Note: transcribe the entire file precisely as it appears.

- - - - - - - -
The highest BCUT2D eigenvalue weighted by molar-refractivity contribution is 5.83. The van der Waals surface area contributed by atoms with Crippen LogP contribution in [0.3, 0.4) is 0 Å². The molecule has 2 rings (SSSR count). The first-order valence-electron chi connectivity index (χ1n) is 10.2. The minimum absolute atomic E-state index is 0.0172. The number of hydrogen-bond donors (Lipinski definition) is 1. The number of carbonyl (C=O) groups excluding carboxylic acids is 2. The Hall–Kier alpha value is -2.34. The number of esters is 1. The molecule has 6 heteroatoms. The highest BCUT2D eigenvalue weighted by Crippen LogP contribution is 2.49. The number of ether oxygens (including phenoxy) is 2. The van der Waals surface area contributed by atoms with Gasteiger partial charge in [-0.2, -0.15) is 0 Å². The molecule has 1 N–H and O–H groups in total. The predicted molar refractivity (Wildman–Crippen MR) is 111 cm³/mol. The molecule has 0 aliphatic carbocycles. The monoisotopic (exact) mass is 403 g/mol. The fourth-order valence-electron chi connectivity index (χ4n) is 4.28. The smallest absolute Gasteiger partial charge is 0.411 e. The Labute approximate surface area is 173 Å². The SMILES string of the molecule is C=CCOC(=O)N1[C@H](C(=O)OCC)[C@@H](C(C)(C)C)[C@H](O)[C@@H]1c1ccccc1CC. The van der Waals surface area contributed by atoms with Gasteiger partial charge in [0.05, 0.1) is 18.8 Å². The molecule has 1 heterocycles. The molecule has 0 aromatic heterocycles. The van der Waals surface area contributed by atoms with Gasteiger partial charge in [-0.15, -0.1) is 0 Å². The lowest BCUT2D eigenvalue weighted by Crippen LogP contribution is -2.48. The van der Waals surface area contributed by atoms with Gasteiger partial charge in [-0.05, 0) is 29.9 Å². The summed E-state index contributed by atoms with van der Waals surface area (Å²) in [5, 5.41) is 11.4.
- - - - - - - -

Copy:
The highest BCUT2D eigenvalue weighted by molar-refractivity contribution is 5.83. The van der Waals surface area contributed by atoms with Crippen LogP contribution in [0.3, 0.4) is 0 Å². The molecule has 2 rings (SSSR count). The first-order valence-electron chi connectivity index (χ1n) is 10.2. The minimum absolute atomic E-state index is 0.0172. The number of hydrogen-bond donors (Lipinski definition) is 1. The number of carbonyl (C=O) groups excluding carboxylic acids is 2. The Hall–Kier alpha value is -2.34. The number of esters is 1. The molecule has 6 heteroatoms. The highest BCUT2D eigenvalue weighted by Crippen LogP contribution is 2.49. The number of ether oxygens (including phenoxy) is 2. The van der Waals surface area contributed by atoms with Gasteiger partial charge in [-0.2, -0.15) is 0 Å². The molecule has 1 N–H and O–H groups in total. The predicted molar refractivity (Wildman–Crippen MR) is 111 cm³/mol. The molecule has 0 aliphatic carbocycles. The monoisotopic (exact) mass is 403 g/mol. The fourth-order valence-electron chi connectivity index (χ4n) is 4.28. The smallest absolute Gasteiger partial charge is 0.411 e. The Labute approximate surface area is 173 Å². The SMILES string of the molecule is C=CCOC(=O)N1[C@H](C(=O)OCC)[C@@H](C(C)(C)C)[C@H](O)[C@@H]1c1ccccc1CC. The van der Waals surface area contributed by atoms with Gasteiger partial charge in [0.05, 0.1) is 18.8 Å². The molecule has 1 heterocycles. The molecule has 0 aromatic heterocycles. The van der Waals surface area contributed by atoms with Gasteiger partial charge in [-0.15, -0.1) is 0 Å². The lowest BCUT2D eigenvalue weighted by Crippen LogP contribution is -2.48. The van der Waals surface area contributed by atoms with Gasteiger partial charge in [-0.05, 0) is 29.9 Å². The summed E-state index contributed by atoms with van der Waals surface area (Å²) in [5, 5.41) is 11.4.